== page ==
Embracing the complexity of modifiable risk reduction: A registry of modifiable risks for 0-12 month infants

Prev Med (Baltim)

Despite relatively high medical expenditures, the United States performs poorly on population health indicators relative to many other countries. A key step in addressing this situation involves determining impactful and cost-effective interventions for at-risk populations. This requires an understanding of medical, social, behavioral health and safety domains of risk. Of immediate interest are those risks that are modifiable at the individual and family levels and could be reduced through intervention and broader care coordination efforts. Unfortunately, a comprehensive list of such risks does not exist in the published literature. Using multiple interrelated methods, including clinical, social, and care coordination experience, expert elaboration and validation, and reviews of existing assessments and literature, we present what we believe to be the most comprehensive listing of individually modifiable risk factors (IMRFs), relevant to care coordination, available for individuals aged 0–12 months. The list addresses IMRFs within four broad domains of risk (medical, social, behavioral health, and safety). Comprehensive risk registries such as the one presented here can enhance our collective efforts to identify and mitigate risks for specific populations. Such registries can also support research to build understandings of the impact of risks, individually and in interconnected signature combinations. The risk registry presented here and the enhanced understandings flowing from it may yield useful insights for clinicians, social service providers and researchers seeking a whole person approach to care, as well as for payers and policymakers seeking to enable health policy and payment reforms to improve population health.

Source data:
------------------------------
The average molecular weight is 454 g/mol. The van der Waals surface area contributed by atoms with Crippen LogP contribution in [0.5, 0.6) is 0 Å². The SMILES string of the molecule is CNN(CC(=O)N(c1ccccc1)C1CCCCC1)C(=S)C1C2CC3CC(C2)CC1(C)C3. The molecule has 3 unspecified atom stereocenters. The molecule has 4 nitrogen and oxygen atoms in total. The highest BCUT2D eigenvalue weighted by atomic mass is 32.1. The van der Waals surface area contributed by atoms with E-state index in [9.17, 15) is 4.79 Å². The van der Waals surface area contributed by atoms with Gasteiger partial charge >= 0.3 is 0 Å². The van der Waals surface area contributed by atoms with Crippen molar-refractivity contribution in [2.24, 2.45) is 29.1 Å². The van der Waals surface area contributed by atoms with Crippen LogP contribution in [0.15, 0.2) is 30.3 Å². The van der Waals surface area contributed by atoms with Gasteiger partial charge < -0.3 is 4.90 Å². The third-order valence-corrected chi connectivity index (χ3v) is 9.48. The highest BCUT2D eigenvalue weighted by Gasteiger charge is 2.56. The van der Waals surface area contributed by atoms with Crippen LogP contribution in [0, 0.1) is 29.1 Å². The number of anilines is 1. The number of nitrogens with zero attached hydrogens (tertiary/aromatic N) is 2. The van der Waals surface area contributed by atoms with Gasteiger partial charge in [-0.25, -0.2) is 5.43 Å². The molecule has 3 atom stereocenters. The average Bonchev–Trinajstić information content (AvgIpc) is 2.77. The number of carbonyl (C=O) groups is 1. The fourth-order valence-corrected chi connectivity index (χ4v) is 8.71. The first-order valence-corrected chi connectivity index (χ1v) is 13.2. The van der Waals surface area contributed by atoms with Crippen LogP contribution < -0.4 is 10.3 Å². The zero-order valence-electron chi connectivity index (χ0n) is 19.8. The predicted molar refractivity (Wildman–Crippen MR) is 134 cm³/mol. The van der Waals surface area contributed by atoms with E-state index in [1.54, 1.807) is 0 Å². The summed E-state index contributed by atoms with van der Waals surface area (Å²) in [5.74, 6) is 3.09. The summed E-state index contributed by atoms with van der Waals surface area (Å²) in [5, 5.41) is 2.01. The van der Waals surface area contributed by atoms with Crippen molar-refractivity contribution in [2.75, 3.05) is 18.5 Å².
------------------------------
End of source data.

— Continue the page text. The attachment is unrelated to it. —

Falletta L, Redding M, Cairns J, et al. Embracing the complexity of modifiable risk reduction: A registry of modifiable risks for 0-12 month infants. Prev Med (Baltim). 2020;137:106118. doi:10.1016/j.ypmed.2020.106118

Publication Year: 
2020
Resource Type: 
Peer Reviewed Research
Study Design: 
Other Study Design
Population: 
Children and Youth
Outcomes: 
Process
Screening Research: 
No